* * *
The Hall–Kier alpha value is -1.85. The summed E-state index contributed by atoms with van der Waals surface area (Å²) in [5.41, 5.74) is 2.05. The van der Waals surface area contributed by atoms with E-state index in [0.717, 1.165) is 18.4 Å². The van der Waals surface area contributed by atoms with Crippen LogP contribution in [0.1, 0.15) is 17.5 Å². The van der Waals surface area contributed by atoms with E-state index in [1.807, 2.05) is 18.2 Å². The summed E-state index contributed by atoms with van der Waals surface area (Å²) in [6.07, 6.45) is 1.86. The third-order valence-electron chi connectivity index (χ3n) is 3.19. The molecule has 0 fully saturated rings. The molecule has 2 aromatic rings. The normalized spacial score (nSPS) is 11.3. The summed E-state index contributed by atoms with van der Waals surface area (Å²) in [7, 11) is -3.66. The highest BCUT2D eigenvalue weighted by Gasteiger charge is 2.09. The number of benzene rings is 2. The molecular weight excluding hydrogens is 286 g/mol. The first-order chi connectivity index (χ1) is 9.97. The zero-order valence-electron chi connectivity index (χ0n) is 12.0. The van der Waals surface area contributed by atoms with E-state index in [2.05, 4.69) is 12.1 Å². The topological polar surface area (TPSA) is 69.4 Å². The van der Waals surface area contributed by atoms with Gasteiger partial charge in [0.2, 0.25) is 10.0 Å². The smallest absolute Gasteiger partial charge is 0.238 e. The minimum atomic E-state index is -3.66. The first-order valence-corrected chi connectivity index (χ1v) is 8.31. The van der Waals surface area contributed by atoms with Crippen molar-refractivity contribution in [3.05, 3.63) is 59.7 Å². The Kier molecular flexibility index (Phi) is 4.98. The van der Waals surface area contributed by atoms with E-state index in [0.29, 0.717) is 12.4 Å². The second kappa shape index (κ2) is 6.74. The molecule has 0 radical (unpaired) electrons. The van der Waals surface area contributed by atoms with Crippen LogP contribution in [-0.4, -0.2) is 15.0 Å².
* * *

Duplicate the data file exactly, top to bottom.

The Hall–Kier alpha value is -1.85. The summed E-state index contributed by atoms with van der Waals surface area (Å²) in [5.41, 5.74) is 2.05. The van der Waals surface area contributed by atoms with E-state index in [0.717, 1.165) is 18.4 Å². The van der Waals surface area contributed by atoms with Crippen LogP contribution in [0.1, 0.15) is 17.5 Å². The van der Waals surface area contributed by atoms with E-state index in [1.807, 2.05) is 18.2 Å². The summed E-state index contributed by atoms with van der Waals surface area (Å²) in [6.07, 6.45) is 1.86. The third-order valence-electron chi connectivity index (χ3n) is 3.19. The molecule has 0 fully saturated rings. The molecule has 2 aromatic rings. The normalized spacial score (nSPS) is 11.3. The summed E-state index contributed by atoms with van der Waals surface area (Å²) in [7, 11) is -3.66. The highest BCUT2D eigenvalue weighted by Gasteiger charge is 2.09. The number of benzene rings is 2. The molecular weight excluding hydrogens is 286 g/mol. The first-order chi connectivity index (χ1) is 9.97. The zero-order valence-electron chi connectivity index (χ0n) is 12.0. The van der Waals surface area contributed by atoms with E-state index in [2.05, 4.69) is 12.1 Å². The topological polar surface area (TPSA) is 69.4 Å². The van der Waals surface area contributed by atoms with Gasteiger partial charge in [0.2, 0.25) is 10.0 Å². The smallest absolute Gasteiger partial charge is 0.238 e. The minimum atomic E-state index is -3.66. The first-order valence-corrected chi connectivity index (χ1v) is 8.31. The van der Waals surface area contributed by atoms with Crippen molar-refractivity contribution in [3.05, 3.63) is 59.7 Å². The Kier molecular flexibility index (Phi) is 4.98. The van der Waals surface area contributed by atoms with E-state index in [0.29, 0.717) is 12.4 Å². The second kappa shape index (κ2) is 6.74. The molecule has 0 radical (unpaired) electrons. The van der Waals surface area contributed by atoms with Crippen LogP contribution in [-0.4, -0.2) is 15.0 Å².